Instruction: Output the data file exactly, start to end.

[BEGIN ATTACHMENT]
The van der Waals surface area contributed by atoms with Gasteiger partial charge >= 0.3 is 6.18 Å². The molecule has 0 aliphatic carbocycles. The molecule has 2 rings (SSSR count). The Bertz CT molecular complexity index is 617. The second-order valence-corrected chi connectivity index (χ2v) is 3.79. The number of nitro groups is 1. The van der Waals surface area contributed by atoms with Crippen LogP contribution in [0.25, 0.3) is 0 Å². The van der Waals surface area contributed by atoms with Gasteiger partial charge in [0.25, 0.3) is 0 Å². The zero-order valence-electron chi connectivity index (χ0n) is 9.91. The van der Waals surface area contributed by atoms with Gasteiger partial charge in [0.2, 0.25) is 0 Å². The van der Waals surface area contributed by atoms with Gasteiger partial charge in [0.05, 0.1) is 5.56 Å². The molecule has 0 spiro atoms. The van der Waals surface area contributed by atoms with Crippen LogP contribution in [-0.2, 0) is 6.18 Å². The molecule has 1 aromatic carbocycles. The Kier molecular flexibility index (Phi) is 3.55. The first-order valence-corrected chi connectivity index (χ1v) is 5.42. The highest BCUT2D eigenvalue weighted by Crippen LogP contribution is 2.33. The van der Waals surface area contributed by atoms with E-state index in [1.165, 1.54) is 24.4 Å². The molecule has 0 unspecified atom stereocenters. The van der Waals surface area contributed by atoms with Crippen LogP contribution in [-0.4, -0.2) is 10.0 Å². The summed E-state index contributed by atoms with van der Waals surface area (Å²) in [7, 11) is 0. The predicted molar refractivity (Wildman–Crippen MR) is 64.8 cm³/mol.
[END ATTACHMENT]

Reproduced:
The van der Waals surface area contributed by atoms with Gasteiger partial charge >= 0.3 is 6.18 Å². The molecule has 0 aliphatic carbocycles. The molecule has 2 rings (SSSR count). The Bertz CT molecular complexity index is 617. The second-order valence-corrected chi connectivity index (χ2v) is 3.79. The number of nitro groups is 1. The van der Waals surface area contributed by atoms with Crippen LogP contribution in [0.25, 0.3) is 0 Å². The van der Waals surface area contributed by atoms with Gasteiger partial charge in [0.25, 0.3) is 0 Å². The zero-order valence-electron chi connectivity index (χ0n) is 9.91. The van der Waals surface area contributed by atoms with Gasteiger partial charge in [0.2, 0.25) is 0 Å². The van der Waals surface area contributed by atoms with Gasteiger partial charge in [0.05, 0.1) is 5.56 Å². The molecule has 0 spiro atoms. The van der Waals surface area contributed by atoms with Crippen LogP contribution in [-0.2, 0) is 6.18 Å². The molecule has 1 aromatic carbocycles. The Kier molecular flexibility index (Phi) is 3.55. The first-order valence-corrected chi connectivity index (χ1v) is 5.42. The highest BCUT2D eigenvalue weighted by Crippen LogP contribution is 2.33. The van der Waals surface area contributed by atoms with E-state index in [1.165, 1.54) is 24.4 Å². The molecule has 0 unspecified atom stereocenters. The van der Waals surface area contributed by atoms with Crippen LogP contribution in [-0.4, -0.2) is 10.0 Å². The summed E-state index contributed by atoms with van der Waals surface area (Å²) in [7, 11) is 0. The predicted molar refractivity (Wildman–Crippen MR) is 64.8 cm³/mol.